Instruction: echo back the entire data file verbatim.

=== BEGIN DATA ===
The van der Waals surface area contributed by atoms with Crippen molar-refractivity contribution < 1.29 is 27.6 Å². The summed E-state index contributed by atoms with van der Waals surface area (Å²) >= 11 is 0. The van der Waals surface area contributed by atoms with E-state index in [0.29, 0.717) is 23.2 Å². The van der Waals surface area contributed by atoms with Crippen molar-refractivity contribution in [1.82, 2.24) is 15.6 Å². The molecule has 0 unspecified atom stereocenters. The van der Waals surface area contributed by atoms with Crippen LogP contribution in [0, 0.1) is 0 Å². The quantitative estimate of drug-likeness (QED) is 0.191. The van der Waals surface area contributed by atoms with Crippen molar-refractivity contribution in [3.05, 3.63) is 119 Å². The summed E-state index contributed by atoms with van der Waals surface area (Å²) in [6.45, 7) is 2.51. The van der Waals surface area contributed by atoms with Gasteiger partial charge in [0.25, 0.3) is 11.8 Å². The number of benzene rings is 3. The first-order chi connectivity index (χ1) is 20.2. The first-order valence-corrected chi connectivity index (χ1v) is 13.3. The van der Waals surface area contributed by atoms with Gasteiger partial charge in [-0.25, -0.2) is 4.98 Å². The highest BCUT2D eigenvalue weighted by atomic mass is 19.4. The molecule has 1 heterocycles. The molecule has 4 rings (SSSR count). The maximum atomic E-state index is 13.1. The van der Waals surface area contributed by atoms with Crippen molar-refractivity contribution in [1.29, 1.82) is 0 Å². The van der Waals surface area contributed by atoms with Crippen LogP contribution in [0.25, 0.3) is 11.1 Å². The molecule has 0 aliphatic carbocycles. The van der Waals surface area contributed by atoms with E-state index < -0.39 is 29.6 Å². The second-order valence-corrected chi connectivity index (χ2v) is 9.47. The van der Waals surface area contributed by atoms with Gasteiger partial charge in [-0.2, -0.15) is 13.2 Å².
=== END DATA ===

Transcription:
The van der Waals surface area contributed by atoms with Crippen molar-refractivity contribution < 1.29 is 27.6 Å². The summed E-state index contributed by atoms with van der Waals surface area (Å²) >= 11 is 0. The van der Waals surface area contributed by atoms with E-state index in [0.29, 0.717) is 23.2 Å². The van der Waals surface area contributed by atoms with Crippen molar-refractivity contribution in [1.82, 2.24) is 15.6 Å². The molecule has 0 unspecified atom stereocenters. The van der Waals surface area contributed by atoms with Crippen LogP contribution in [0, 0.1) is 0 Å². The quantitative estimate of drug-likeness (QED) is 0.191. The van der Waals surface area contributed by atoms with Crippen molar-refractivity contribution in [3.05, 3.63) is 119 Å². The summed E-state index contributed by atoms with van der Waals surface area (Å²) in [6.45, 7) is 2.51. The van der Waals surface area contributed by atoms with Gasteiger partial charge in [0.25, 0.3) is 11.8 Å². The number of benzene rings is 3. The first-order chi connectivity index (χ1) is 20.2. The first-order valence-corrected chi connectivity index (χ1v) is 13.3. The van der Waals surface area contributed by atoms with Gasteiger partial charge in [-0.25, -0.2) is 4.98 Å². The highest BCUT2D eigenvalue weighted by atomic mass is 19.4. The molecule has 1 heterocycles. The molecule has 4 rings (SSSR count). The maximum atomic E-state index is 13.1. The van der Waals surface area contributed by atoms with Crippen molar-refractivity contribution in [1.29, 1.82) is 0 Å². The van der Waals surface area contributed by atoms with Crippen LogP contribution in [0.25, 0.3) is 11.1 Å². The molecule has 0 aliphatic carbocycles. The van der Waals surface area contributed by atoms with E-state index < -0.39 is 29.6 Å². The second-order valence-corrected chi connectivity index (χ2v) is 9.47. The van der Waals surface area contributed by atoms with Gasteiger partial charge in [-0.2, -0.15) is 13.2 Å².